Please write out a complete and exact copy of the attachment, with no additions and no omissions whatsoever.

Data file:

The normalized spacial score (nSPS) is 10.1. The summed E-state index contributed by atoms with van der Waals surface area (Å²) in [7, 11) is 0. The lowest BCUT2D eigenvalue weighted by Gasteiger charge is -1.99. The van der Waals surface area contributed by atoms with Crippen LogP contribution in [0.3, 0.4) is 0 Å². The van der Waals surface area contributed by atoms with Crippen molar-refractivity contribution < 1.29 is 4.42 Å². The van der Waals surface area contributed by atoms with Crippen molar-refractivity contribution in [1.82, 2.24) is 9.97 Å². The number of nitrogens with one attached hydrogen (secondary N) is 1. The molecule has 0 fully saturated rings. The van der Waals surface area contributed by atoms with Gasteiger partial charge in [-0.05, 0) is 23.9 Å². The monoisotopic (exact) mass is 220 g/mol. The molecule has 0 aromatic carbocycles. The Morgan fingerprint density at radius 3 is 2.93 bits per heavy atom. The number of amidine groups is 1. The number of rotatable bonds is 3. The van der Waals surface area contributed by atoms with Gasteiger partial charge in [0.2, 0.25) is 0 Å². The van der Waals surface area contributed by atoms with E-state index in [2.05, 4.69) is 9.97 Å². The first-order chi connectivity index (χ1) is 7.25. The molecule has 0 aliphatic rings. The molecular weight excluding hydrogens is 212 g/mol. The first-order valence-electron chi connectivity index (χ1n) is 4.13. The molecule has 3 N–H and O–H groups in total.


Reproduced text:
The normalized spacial score (nSPS) is 10.1. The summed E-state index contributed by atoms with van der Waals surface area (Å²) in [7, 11) is 0. The lowest BCUT2D eigenvalue weighted by Gasteiger charge is -1.99. The van der Waals surface area contributed by atoms with Crippen LogP contribution in [0.3, 0.4) is 0 Å². The van der Waals surface area contributed by atoms with Crippen molar-refractivity contribution < 1.29 is 4.42 Å². The van der Waals surface area contributed by atoms with Crippen molar-refractivity contribution in [1.82, 2.24) is 9.97 Å². The number of nitrogens with one attached hydrogen (secondary N) is 1. The molecule has 0 fully saturated rings. The van der Waals surface area contributed by atoms with Gasteiger partial charge in [-0.05, 0) is 23.9 Å². The monoisotopic (exact) mass is 220 g/mol. The molecule has 0 aromatic carbocycles. The Morgan fingerprint density at radius 3 is 2.93 bits per heavy atom. The number of amidine groups is 1. The number of rotatable bonds is 3. The van der Waals surface area contributed by atoms with Gasteiger partial charge in [0.2, 0.25) is 0 Å². The van der Waals surface area contributed by atoms with E-state index in [2.05, 4.69) is 9.97 Å². The first-order chi connectivity index (χ1) is 7.25. The molecule has 0 aliphatic rings. The molecular weight excluding hydrogens is 212 g/mol. The first-order valence-electron chi connectivity index (χ1n) is 4.13. The molecule has 3 N–H and O–H groups in total.